Sour Cream

Gram's Kifli

December  2, 2010
1 Ratings
  • Makes 4 dozen
Author Notes

Well into her eighties, my unflappably determined Hungarian grandmother traveled six hours by car with a huge surprise platter of these cookies for our wedding, much to everyone's amazement and delight. This was our most memorable wedding present of all. Gram firmly believed that we could have no special occasion without these especially beloved cookies. Since no one else in the family knew how to make these or even what to call them then, after she passed away, I just had to figure out her recipe. I had watched her make these several times when I was a girl. When I presented my first platter to my uncle, he gave the thumbs up. Although you can use different fillings such as chestnut, poppy, fig or prune, I think making half the batch with walnut/raisin/cranberry and the other half in apricot/ginger is best. By using more spice with zest, white whole wheat flour, and fage, this recipe has some additional updated nutritional value. Making this recipe for our special occasions helps me keep a family tradition alive. —Sagegreen

What You'll Need
  • Two fiillings: walnuts with dried fruits and apricot with ginger
  • 1/4 cup finely ground walnuts (amount after grinding)
  • 1/8 cup finely chopped dried premium cranberries
  • 1/8 cup finely chopped yellow raisins
  • 2 teaspoons wildflower honey
  • 1/2 teaspoon fennel seeds, ground or milled
  • 1 teaspoon orange zest
  • and
  • 4 ounces thick apricot jam (homemade preferred)
  • 1 teaspoon finely grated peeled gingerroot
  • 1/2 teaspoon lemon zest, Meyer preferred
  • The dough
  • 2 cups white whole wheat flour (King Arthur preferred)
  • 2 cups all purpose flour (King Arthur preferred)
  • 14 ounces premium unsalted butter
  • 1/2 teaspoon lemon zest, Meyer preferred
  • 4 egg yolks, slightly beaten
  • 9 ounces sour cream or fage
  • 6 ounces confectionery sugar
  • dash of sea salt
  • 2 egg whites, slightly beaten for wash
  • @ 4 ounces confectionery sugar, to sift over cooled cookies
  1. Combine the ingredients for each of the two fillings, and store each one in a bowl to use later. We used a meat grinder, fastened onto the kitchen table to combine the walnuts and dried fruits together.
  2. Sift together the flours. Traditionally, we used only apf, but white whole wheat is a delicious addition. If necessary, you could try a gluten-free apf (Arrowhead Mills). Using a pastry cutter blend the butter and lemon zest to the flour.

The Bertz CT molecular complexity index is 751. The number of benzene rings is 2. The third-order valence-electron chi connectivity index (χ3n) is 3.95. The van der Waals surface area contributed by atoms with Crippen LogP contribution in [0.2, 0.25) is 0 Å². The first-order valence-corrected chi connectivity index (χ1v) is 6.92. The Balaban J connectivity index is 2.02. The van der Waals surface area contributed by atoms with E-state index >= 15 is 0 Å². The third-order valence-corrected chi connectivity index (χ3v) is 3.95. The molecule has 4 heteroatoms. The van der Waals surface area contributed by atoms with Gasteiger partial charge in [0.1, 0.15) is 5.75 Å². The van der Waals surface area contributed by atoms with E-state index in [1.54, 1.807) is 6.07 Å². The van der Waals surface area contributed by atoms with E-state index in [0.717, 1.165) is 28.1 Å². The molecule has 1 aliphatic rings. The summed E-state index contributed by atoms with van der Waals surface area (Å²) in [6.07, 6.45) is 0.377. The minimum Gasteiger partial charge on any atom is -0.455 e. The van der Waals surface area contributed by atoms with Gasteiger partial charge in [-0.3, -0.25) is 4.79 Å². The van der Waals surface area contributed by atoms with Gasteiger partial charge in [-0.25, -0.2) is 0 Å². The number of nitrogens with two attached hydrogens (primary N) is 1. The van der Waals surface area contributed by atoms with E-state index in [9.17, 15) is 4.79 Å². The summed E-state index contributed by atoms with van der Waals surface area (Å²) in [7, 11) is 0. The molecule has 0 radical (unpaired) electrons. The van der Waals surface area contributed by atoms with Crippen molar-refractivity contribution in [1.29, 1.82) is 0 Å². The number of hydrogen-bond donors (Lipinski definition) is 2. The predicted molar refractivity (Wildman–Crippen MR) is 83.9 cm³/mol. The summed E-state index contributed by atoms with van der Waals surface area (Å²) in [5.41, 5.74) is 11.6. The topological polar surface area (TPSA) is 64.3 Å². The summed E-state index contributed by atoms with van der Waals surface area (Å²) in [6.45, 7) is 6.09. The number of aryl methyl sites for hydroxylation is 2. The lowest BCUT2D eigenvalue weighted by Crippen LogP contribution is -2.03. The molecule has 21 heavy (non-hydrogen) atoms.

3. Mix in the beaten egg yolks. After these are incorporated, mix in the sour cream or fage and 6 oz. of sugar. Divide the dough into 4 balls and refrigerate until chilled (at least half an hour).
  4. In between parchment paper roll out the dough, one ball at a time, to a wide strip, roughly in modules of @ 2 inches. Strive for a 1/8 inch thickness, or even a bit less. Keep the rest on the dough refrigerated until you are ready to work with the next batch. Cut out 2 inch squares from the rolled dough. You should get about a dozen from each ball. If you have scraps, you can re-roll them. Refrigerate if the dough gets too sticky, with the butter melting at room temperature.
  5. Place a teaspoon of filling in the center of each square. Taking the opposite corners overlap them and then give them a firm pinch. Brush evenly with egg whites. Continue with the rest of the dough in the same way. Bake in a 400 degree oven for 12-14 minutes until perfectly golden brown. Let cool.
  6. Sift confectionery sugar on top of the cookies and transfer to a platter. A child will feel love, while a grandmother honor.

See what other Food52ers are saying.

  • lorigoldsby
  • Oui, Chef
    Oui, Chef
  • MyCommunalTable
  • hardlikearmour
  • drbabs

43 Reviews

lorigoldsby April 28, 2011
Good luck with your "recollecting" of cookbooks...this is a lovely story (which would be so much better with one of your Gram's cookies)! Guess I'll have to get in the kitchen this Sunday morning and make a batch with the kid before she leaves to go back to college...and then reread all of the beautiful postings from this week's contest theme while I try not to think about how much I miss her!
Sagegreen April 30, 2011
Thanks, lori. Let me know how you like them if you do make these. They travel off to college well, too, btw!
Oui, C. April 28, 2011
Not sure I could decide between your two variations of cookie, I'll HAVE to make them both. - S
Sagegreen April 30, 2011
Thanks, Steve. Let me know what you think if you make them. I am partial to making both kinds myself.
MyCommunalTable April 26, 2011
Love these cookies. Great story. Great Pic.
hardlikearmour April 26, 2011
? What a lovely tribute to your grandma! She sounds like an amazing woman - probably where you get it from!
Sagegreen April 26, 2011
Thanks, hla!
drbabs April 26, 2011
What a sweet tribute to your grandmother. And I love your wedding picture! Lovely recipe.
Sagegreen April 26, 2011
Thanks, drbabs!
nannydeb April 26, 2011